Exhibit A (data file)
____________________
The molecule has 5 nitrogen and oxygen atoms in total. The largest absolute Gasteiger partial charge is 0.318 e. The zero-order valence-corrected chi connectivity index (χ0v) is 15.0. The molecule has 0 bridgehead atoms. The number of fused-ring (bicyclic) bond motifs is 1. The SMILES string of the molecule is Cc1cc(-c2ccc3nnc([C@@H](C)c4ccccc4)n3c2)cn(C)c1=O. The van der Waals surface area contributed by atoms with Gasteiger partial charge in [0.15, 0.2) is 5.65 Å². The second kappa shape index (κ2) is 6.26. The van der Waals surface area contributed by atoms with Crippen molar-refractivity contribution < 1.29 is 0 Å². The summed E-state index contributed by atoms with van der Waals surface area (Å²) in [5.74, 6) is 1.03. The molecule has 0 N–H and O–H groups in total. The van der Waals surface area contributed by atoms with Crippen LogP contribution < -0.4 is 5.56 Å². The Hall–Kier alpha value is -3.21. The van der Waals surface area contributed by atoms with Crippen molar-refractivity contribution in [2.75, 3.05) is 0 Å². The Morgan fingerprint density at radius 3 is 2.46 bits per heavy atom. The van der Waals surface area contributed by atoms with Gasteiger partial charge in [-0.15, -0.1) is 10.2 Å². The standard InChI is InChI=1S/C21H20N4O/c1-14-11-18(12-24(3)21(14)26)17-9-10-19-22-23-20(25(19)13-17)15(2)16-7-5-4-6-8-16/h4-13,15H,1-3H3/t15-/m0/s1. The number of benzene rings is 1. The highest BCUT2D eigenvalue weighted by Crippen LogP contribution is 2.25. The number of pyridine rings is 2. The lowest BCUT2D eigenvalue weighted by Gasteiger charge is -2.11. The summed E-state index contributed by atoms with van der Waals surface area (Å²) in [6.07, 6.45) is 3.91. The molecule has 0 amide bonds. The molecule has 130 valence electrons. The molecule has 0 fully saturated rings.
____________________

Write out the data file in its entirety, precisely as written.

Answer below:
The molecule has 5 nitrogen and oxygen atoms in total. The largest absolute Gasteiger partial charge is 0.318 e. The zero-order valence-corrected chi connectivity index (χ0v) is 15.0. The molecule has 0 bridgehead atoms. The number of fused-ring (bicyclic) bond motifs is 1. The SMILES string of the molecule is Cc1cc(-c2ccc3nnc([C@@H](C)c4ccccc4)n3c2)cn(C)c1=O. The van der Waals surface area contributed by atoms with Gasteiger partial charge in [0.15, 0.2) is 5.65 Å². The second kappa shape index (κ2) is 6.26. The van der Waals surface area contributed by atoms with Crippen molar-refractivity contribution < 1.29 is 0 Å². The summed E-state index contributed by atoms with van der Waals surface area (Å²) in [5.74, 6) is 1.03. The molecule has 0 N–H and O–H groups in total. The van der Waals surface area contributed by atoms with Crippen LogP contribution < -0.4 is 5.56 Å². The Hall–Kier alpha value is -3.21. The van der Waals surface area contributed by atoms with Crippen molar-refractivity contribution in [2.75, 3.05) is 0 Å². The Morgan fingerprint density at radius 3 is 2.46 bits per heavy atom. The van der Waals surface area contributed by atoms with Gasteiger partial charge in [-0.15, -0.1) is 10.2 Å². The standard InChI is InChI=1S/C21H20N4O/c1-14-11-18(12-24(3)21(14)26)17-9-10-19-22-23-20(25(19)13-17)15(2)16-7-5-4-6-8-16/h4-13,15H,1-3H3/t15-/m0/s1. The number of benzene rings is 1. The highest BCUT2D eigenvalue weighted by Crippen LogP contribution is 2.25. The number of pyridine rings is 2. The lowest BCUT2D eigenvalue weighted by Gasteiger charge is -2.11. The summed E-state index contributed by atoms with van der Waals surface area (Å²) in [6.07, 6.45) is 3.91. The molecule has 0 amide bonds. The molecule has 130 valence electrons. The molecule has 0 fully saturated rings.